Prophets Among Us


Luke 4:21-30

Then he began to say to them, “Today this scripture has been fulfilled in your hearing.” All spoke well of him and were amazed at the gracious words that came from his mouth. They said, “Is not this Joseph’s son?” He said to them, “Doubtless you will quote to me this proverb, ‘Doctor, cure yourself!’ And you will say, ‘Do here also in your hometown the things that we have heard you did at Capernaum.’” And he said, “Truly I tell you, no prophet is accepted in the prophet’s hometown. But the truth is, there were many widows in Israel in the time of Elijah, when the heaven was shut up three years and six months, and there was a severe famine over all the land; yet Elijah was sent to none of them except to a widow at Zarephath in Sidon. There were also many lepers in Israel in the time of the prophet Elisha, and none of them was cleansed except Naaman the Syrian.” When they heard this, all in the synagogue were filled with rage. They got up, drove him out of the town, and led him to the brow of the hill on which their town was built, so that they might hurl him off the cliff. But he passed through the midst of them and went on his way.

On Superbowl Sunday it is worth noting that John and Jim Harbaugh are well known as brothers leading opposing teams in the big game.
Few people, however, know of Jay Harbaugh, who is an intern for the Baltimore Ravens, his uncle John’s team.
In any case, once the Superbowl is over, there will be a difficult family dynamic, with some celebrating, while others deal with loss of the NFL championship.

Family and hometown dynamics are always tricky. Those who have known us most of our lives accept us and love us. They can also be more ready to remind us of our thoughts than to see our gifts, or hear hard truths from us.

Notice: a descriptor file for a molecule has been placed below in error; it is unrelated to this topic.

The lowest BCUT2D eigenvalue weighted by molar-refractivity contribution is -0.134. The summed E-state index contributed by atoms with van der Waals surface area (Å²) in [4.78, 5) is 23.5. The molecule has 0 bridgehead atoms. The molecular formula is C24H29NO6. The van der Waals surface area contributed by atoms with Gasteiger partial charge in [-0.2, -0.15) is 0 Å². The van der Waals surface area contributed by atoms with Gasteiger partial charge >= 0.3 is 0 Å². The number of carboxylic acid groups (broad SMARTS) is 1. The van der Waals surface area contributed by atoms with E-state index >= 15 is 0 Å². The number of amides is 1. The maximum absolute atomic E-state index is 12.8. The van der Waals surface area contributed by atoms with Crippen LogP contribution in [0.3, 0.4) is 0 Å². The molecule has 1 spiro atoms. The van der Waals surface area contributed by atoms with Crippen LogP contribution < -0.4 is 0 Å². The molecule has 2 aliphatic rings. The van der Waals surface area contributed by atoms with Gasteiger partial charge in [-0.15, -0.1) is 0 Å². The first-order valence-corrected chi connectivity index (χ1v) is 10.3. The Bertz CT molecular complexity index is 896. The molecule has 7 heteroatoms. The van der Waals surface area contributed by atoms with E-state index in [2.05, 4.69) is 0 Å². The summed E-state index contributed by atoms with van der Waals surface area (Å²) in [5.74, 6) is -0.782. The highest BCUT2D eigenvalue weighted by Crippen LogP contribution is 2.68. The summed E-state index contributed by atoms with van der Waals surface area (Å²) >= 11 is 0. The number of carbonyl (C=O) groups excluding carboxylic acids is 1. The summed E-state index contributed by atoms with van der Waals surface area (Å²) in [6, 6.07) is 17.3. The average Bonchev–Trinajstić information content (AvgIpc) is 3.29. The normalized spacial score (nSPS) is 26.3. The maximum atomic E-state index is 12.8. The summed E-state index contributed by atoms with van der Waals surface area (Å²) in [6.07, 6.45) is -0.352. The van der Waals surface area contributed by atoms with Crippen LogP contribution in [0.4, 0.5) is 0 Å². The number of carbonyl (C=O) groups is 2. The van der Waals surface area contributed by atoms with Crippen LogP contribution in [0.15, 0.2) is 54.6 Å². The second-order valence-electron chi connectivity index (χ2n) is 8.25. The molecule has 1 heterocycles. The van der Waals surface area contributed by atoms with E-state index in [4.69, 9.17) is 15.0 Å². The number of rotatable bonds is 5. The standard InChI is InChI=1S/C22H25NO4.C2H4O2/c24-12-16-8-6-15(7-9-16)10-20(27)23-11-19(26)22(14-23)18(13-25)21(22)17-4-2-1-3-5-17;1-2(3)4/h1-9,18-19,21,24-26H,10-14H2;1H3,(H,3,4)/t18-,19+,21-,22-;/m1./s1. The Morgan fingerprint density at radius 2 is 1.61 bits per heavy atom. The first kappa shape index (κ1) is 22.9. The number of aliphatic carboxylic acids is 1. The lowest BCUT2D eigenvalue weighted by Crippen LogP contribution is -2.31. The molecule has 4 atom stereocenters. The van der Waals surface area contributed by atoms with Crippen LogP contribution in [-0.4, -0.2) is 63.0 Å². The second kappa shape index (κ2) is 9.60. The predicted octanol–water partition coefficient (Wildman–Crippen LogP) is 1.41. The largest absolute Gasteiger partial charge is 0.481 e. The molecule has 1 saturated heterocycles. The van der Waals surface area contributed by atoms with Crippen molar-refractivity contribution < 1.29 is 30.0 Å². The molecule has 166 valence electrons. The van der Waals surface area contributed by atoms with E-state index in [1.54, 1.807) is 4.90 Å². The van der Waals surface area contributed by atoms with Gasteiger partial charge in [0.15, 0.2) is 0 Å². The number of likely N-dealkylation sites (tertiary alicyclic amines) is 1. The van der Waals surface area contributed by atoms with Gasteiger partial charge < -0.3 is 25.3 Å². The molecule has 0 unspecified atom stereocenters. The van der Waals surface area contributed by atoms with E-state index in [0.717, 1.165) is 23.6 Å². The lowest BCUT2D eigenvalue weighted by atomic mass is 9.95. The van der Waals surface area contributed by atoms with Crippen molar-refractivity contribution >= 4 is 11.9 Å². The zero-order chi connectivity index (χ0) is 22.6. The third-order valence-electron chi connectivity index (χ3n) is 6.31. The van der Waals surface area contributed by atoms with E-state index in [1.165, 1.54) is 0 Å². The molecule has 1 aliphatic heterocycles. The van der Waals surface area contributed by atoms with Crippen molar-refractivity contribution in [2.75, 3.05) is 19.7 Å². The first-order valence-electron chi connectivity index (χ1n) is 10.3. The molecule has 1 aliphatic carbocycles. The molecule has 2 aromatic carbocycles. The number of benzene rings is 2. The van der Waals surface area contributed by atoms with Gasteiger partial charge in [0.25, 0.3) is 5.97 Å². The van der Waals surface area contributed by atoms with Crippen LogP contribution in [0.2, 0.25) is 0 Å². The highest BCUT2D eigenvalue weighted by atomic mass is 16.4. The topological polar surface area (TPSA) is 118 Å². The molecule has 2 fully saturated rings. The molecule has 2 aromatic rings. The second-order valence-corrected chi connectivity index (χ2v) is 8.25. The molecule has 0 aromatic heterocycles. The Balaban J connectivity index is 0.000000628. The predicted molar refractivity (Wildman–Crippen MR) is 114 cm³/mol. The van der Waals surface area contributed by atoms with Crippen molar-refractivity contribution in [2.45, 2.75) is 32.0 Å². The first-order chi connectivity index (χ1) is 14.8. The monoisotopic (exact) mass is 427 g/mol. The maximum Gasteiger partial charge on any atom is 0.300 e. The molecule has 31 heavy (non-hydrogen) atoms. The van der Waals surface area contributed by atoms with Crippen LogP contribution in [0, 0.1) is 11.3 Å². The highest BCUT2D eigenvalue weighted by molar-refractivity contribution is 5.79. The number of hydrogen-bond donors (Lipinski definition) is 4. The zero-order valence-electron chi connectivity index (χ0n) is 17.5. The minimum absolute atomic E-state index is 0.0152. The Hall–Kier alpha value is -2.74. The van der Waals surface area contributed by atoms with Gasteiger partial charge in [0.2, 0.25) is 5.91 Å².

This was Jesus’ dilemma. He had returned home after performing miracles in other towns and proclaiming good news, but now people wanted him to show them what he could do. After all, wasn’t this the son of Joseph, the carpenter? But Jesus refused to perform miracles on demand. Instead he quoted Isaiah and said that he had come to give good news for those who needed it, proclaim release to the captives, give sight to the blind and freedom to the oppressed.

His ministry was one not for his hometown, for those who sought comfort from one of their own, but for those who needed a prophetic word, love given in difficult places and hope offered inm times of despair.

Rather than find a thesis statement in this scripture, we may find ourselves struggling with questions. Among the other questions you may find yourself wrestling with, live in tension with these three for the days and week ahead:

1. In what ways is God calling me to speak a prophetic word to those who need to hear about love, freedom, hope and good news?

2. Where are there people who are speaking prophetic messages around me that challenge my own privilege and comfort, but I discredit them because they are too familiar?

3. How is the church being called to offer a prophetic word to the world around us?  The mission of the United Methodist Church is “to make disciples of Jesus Christ for the transformation of the world.” But, how can we join our voices together to actually make a difference and transform even some small part of the world around us?

Journeying with these tough questions is a part of the Christian journey and is a part of following Jesus, who came to offer freedom, hope, grace and love to all who are in need.


Categories: Faith

Author:Chris Heckert

Senior Pastor of Haddonfield United Methodist Church Musician, communicator, husband/father, seeker of a better way through reconciliation by the healing power of God's love


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